## Revision as of 09:03, 21 October 2019

This page is currently being authored by a student at the University of Oklahoma. This page will be complete by December 1, 2018.

The root mean square amplitude (RMS) is a commonly used technique to display amplitude values in a specified window of stack data. With RMS amplitude, hydrocarbon indicators can be mapped directly by measure reflectivity in a zone of interest.

## Contents

**Definition**

In statistics, RMS is typical value of a number (n) of values of a quantity (x_{1}, x_{2}, x_{3}…) equal to the square root of the sum of the squares of the values divided by n. ^{[1]}

In geophysics, RMS amplitude is the square root of the average of the squares of a series of measurements. The auto correlation value (without normalizing) for zero lag is the mean square value. For a sine wave, the RMS value is () times the peak amplitude.^{[2]}

**Mathematical Expression**

The RMS value of a set of values is the square root of the arithmetic mean of the squares of the values, or the square of the function that defines the continuous-time waveform. ^{[3]} It’s also known as the quadratic mean of amplitude and is a particular case of the generalized mean with exponent 2.In a set of n values {x_{1}, x_{2}, ...,x_{n}}, the RMS is

**Failed to parse (unknown function "\pift"): {\displaystyle y(t) = Asin (2\pift+\varphi) = Asin(\omegat+\varphi)}**
**Failed to parse (unknown function "\omegat"): {\displaystyle Y_RMS = \sqrt{\tfrac{1}{T} \int_{0}^{T} [Asin(\omegat)]^2 dt}}**
**Failed to parse (unknown function "\omegat"): {\displaystyle = A\sqrt{\tfrac{1}{T} \int_{0}^{T} \tfrac{1-cos(2\omegat)}{2} dt}}**
**Failed to parse (unknown function "\omegat"): {\displaystyle = A\sqrt{\tfrac{1}{T} [\tfrac{T}{2} - \tfrac{sin(2\omegat)}{4\omega}]_0^T}}**
**Failed to parse (syntax error): {\displaystyle x_RMS=\sqrt{\tfrac{1}{n}\sum_{i=1}^nx_i^2} (1) The RMS of the corresponding formula for a continuous waveform f(t) defined over the interval [T1, T2] is f_{RMS}=\sqrt{\tfrac{T_2}{T_1}\textstyle \int_{T_1}^{T_2} \displaystyle [f(t)]^2}dt (2) and the RMS for a function over all time is f_{RMS}=\sqrt{\tfrac{1}{T}\int_{0}^{T} [f(t)]^2}dt (3) For a sine wave y(t)=A sin(2πft+φ)=Asin(ωt+φ) (4) where y is displacement, t is time, f is frequency, and A is amplitude (the peak deviation of the function from zero) Y_{RMS}=\sqrt{\tfrac{1}{T}\int_{0}^{T} [Asin(\omegat)]^2dt} =A\sqrt{\tfrac{1}{T}\int\limits_{0}^{T} \tfrac{1-cos(2\omegat)}{2}dt} =A\sqrt{\tfrac{1}{T}[\tfrac{T}{2}-\tfrac{sin(2\omegat)}{4\omega}]_0^T} =\tfrac{A}{\sqrt{2}} (5) }**

**Physical Description**

The amplitude of a periodic variable is a measure of its change over a single period. Although the amplitude allows the relative sizes of sine waves to be compared, it does not give a good idea of what a sine wave can deliver in absolute terms. For instance, a sine wave can have both positive and negative amplitude values (Figure 1). when calculating the arithmetic mean of a sine wave, the negative values would offset the positive values and the result would be zero, this approach is not informative about the average wave. Thus, it’s often useful to specify the magnitude of a sine wave in a way that facilitates direct comparison with a non-oscillatory source of energy. One benefit of this is that it enables to describe how big a non-oscillatory source would be needed to deliver the same energy as the sine wave delivers in a particular length of time.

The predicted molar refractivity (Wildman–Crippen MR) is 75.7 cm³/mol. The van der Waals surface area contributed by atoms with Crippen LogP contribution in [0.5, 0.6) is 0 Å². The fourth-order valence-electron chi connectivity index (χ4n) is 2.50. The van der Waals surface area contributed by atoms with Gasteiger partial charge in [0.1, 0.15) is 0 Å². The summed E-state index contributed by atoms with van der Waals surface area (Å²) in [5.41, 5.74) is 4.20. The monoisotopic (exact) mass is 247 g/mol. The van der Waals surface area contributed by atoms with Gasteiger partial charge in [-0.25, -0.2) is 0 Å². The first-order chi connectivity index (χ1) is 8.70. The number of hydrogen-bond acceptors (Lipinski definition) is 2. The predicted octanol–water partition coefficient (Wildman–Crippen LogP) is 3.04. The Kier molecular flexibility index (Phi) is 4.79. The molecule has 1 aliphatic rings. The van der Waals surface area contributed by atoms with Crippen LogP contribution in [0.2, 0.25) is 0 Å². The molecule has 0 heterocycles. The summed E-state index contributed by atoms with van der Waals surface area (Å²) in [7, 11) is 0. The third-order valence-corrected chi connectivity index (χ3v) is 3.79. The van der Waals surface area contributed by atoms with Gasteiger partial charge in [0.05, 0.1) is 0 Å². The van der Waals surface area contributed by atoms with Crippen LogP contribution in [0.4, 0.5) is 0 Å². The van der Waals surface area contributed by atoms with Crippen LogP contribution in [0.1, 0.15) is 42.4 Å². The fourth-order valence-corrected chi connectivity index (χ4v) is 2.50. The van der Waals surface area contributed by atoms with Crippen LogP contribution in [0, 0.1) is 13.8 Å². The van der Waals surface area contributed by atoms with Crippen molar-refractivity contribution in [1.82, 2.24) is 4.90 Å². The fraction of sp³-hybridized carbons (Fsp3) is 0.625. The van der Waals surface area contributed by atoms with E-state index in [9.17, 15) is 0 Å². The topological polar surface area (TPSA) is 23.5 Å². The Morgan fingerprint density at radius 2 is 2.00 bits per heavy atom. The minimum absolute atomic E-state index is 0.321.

An analysis used for the overall amplitude of a signal is called RMS amplitude. Conceptually, it describes the average signal amplitude. However, it is different than simply measuring the arithmetic mean of a signal, it is derived by calculating the average power of a sine wave. This is where the RMS level can be useful. It is based on the magnitude of a signal as a measure of signal strength, regardless of whether the amplitude is positive or negative. The magnitude is calculated by squaring each sample value, therefor, they are all positive, then the signal average is calculated, eventually followed by the square root operation.

RMS mainly used in the context of sine waves. It can be considered as an alternative way of specifying how big a sine wave is, but with the advantage of allowing direct comparison with a non-oscillating source of energy.

**Seismic Interpretation**

For seismic, RMS is a most commonly used post stack amplitude attribute, it computes the square root of the sum of squared amplitude values divided by the number of samples within the specified window. The windowed amplitudes are basically used as a simple and quick means to identify interesting zones of hydrocarbons for resource estimates in the reconnaissance stage.

The window selection is critical as different windows will provide varying amplitude patterns having diverse geological implications and requires careful choice of window for the purpose. And squaring offers the opportunity for the high amplitudes to stand out best zones of hydrocarbons, while since amplitudes are squared before averaging, it also increases the noise, thus, RMS is highly sensitive to noise.

Essentially the RMS amplitudes for all samples in a selected window are considered for estimating amplitudes to be displayed in a plan view. In clastic, RMS is often helpful in delineating thin hydrocarbon sands for which appropriate slice must be chosen for use. The relative advantages and limitations of each slicing technique must be weighed based on the specific geologic issue on hand. For example, delineation by RMS windowed amplitude may show more amplitude standouts leading to overestimate of the hydrocarbon rock volume. RMS amplitude may work well for a single reservoir but not for multiple reservoirs occurring at different levels within the specified window especially if it is chosen arbitrarily and wide. The horizon or stratal amplitude slices, on the other hand suffer lesser contamination and are preferred for delineating single reservoirs provided the horizon phase is correctly identified and tracked for correlation.

**References**

[1] A Dictionary of Physics (Sixth Edition.). Oxford University Press. 2009.

[2] Encyclopedic Dictionary of Applied Geophysics (Forth Edition). SEG.2002

[3] Weisstein, Eric W. "Root-Mean-Square". MathWorld.